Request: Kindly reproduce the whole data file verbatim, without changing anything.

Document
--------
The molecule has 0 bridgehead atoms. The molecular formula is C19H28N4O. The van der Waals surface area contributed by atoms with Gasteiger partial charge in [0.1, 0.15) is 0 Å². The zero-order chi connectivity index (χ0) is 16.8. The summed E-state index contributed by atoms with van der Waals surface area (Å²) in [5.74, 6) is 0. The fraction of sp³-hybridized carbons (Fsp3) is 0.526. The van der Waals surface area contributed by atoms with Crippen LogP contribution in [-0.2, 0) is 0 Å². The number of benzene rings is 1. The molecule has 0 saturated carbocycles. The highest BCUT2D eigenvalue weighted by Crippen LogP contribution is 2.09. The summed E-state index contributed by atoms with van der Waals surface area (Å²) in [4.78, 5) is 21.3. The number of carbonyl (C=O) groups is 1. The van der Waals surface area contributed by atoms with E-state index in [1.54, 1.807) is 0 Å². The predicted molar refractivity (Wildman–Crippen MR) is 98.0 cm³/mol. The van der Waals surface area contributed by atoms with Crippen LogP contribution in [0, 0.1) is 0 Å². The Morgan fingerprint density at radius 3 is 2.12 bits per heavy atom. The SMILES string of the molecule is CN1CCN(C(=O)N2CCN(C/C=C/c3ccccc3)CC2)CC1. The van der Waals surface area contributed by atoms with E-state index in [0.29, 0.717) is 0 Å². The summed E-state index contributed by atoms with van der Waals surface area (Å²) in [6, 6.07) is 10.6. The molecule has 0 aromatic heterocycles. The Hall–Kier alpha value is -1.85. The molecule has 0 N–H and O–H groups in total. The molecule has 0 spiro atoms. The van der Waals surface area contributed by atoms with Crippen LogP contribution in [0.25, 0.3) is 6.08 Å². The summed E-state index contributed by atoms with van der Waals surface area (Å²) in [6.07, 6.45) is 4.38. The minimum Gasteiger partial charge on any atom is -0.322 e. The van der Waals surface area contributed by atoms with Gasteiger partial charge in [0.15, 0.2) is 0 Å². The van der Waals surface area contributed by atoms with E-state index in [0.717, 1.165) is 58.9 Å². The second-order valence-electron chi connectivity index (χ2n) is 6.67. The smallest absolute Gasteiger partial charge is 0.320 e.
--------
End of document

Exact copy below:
The molecule has 0 bridgehead atoms. The molecular formula is C19H28N4O. The van der Waals surface area contributed by atoms with Gasteiger partial charge in [0.1, 0.15) is 0 Å². The zero-order chi connectivity index (χ0) is 16.8. The summed E-state index contributed by atoms with van der Waals surface area (Å²) in [5.74, 6) is 0. The fraction of sp³-hybridized carbons (Fsp3) is 0.526. The van der Waals surface area contributed by atoms with Crippen LogP contribution in [-0.2, 0) is 0 Å². The number of benzene rings is 1. The molecule has 0 saturated carbocycles. The highest BCUT2D eigenvalue weighted by Crippen LogP contribution is 2.09. The summed E-state index contributed by atoms with van der Waals surface area (Å²) in [4.78, 5) is 21.3. The number of carbonyl (C=O) groups is 1. The van der Waals surface area contributed by atoms with E-state index in [1.54, 1.807) is 0 Å². The predicted molar refractivity (Wildman–Crippen MR) is 98.0 cm³/mol. The van der Waals surface area contributed by atoms with Crippen LogP contribution in [0, 0.1) is 0 Å². The Morgan fingerprint density at radius 3 is 2.12 bits per heavy atom. The SMILES string of the molecule is CN1CCN(C(=O)N2CCN(C/C=C/c3ccccc3)CC2)CC1. The van der Waals surface area contributed by atoms with E-state index in [0.29, 0.717) is 0 Å². The summed E-state index contributed by atoms with van der Waals surface area (Å²) in [6, 6.07) is 10.6. The molecule has 0 aromatic heterocycles. The Hall–Kier alpha value is -1.85. The molecule has 0 N–H and O–H groups in total. The molecule has 0 spiro atoms. The van der Waals surface area contributed by atoms with Crippen LogP contribution in [0.25, 0.3) is 6.08 Å². The summed E-state index contributed by atoms with van der Waals surface area (Å²) in [6.07, 6.45) is 4.38. The minimum Gasteiger partial charge on any atom is -0.322 e. The van der Waals surface area contributed by atoms with Gasteiger partial charge in [0.15, 0.2) is 0 Å². The van der Waals surface area contributed by atoms with E-state index in [0.717, 1.165) is 58.9 Å². The second-order valence-electron chi connectivity index (χ2n) is 6.67. The smallest absolute Gasteiger partial charge is 0.320 e.